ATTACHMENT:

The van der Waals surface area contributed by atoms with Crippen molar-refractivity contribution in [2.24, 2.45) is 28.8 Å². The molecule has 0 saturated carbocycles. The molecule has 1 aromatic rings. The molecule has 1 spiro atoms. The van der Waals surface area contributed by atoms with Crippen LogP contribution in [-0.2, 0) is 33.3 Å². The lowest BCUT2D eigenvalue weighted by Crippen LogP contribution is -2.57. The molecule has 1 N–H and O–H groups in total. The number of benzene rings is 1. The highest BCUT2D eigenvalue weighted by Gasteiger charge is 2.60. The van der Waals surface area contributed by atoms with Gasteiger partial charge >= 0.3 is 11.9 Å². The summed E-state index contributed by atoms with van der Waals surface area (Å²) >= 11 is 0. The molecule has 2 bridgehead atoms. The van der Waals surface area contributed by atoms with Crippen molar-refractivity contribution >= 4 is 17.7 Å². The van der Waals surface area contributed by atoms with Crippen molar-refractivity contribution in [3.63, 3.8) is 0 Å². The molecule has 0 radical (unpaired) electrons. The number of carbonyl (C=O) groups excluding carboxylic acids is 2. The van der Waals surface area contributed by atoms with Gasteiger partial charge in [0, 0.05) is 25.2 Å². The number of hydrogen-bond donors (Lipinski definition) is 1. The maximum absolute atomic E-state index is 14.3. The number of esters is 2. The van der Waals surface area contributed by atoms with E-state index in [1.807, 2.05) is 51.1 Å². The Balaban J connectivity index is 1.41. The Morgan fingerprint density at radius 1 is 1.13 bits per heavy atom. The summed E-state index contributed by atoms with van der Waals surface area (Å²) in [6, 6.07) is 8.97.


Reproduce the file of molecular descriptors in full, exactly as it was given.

The van der Waals surface area contributed by atoms with Crippen molar-refractivity contribution in [2.24, 2.45) is 28.8 Å². The molecule has 0 saturated carbocycles. The molecule has 1 aromatic rings. The molecule has 1 spiro atoms. The van der Waals surface area contributed by atoms with Crippen LogP contribution in [-0.2, 0) is 33.3 Å². The lowest BCUT2D eigenvalue weighted by Crippen LogP contribution is -2.57. The molecule has 1 N–H and O–H groups in total. The number of benzene rings is 1. The highest BCUT2D eigenvalue weighted by Gasteiger charge is 2.60. The van der Waals surface area contributed by atoms with Gasteiger partial charge >= 0.3 is 11.9 Å². The summed E-state index contributed by atoms with van der Waals surface area (Å²) >= 11 is 0. The molecule has 2 bridgehead atoms. The van der Waals surface area contributed by atoms with Crippen molar-refractivity contribution >= 4 is 17.7 Å². The van der Waals surface area contributed by atoms with Crippen molar-refractivity contribution in [3.63, 3.8) is 0 Å². The molecule has 0 radical (unpaired) electrons. The number of carbonyl (C=O) groups excluding carboxylic acids is 2. The van der Waals surface area contributed by atoms with Gasteiger partial charge in [0, 0.05) is 25.2 Å². The number of hydrogen-bond donors (Lipinski definition) is 1. The maximum absolute atomic E-state index is 14.3. The number of esters is 2. The van der Waals surface area contributed by atoms with E-state index in [1.807, 2.05) is 51.1 Å². The Balaban J connectivity index is 1.41. The Morgan fingerprint density at radius 1 is 1.13 bits per heavy atom. The summed E-state index contributed by atoms with van der Waals surface area (Å²) in [6, 6.07) is 8.97.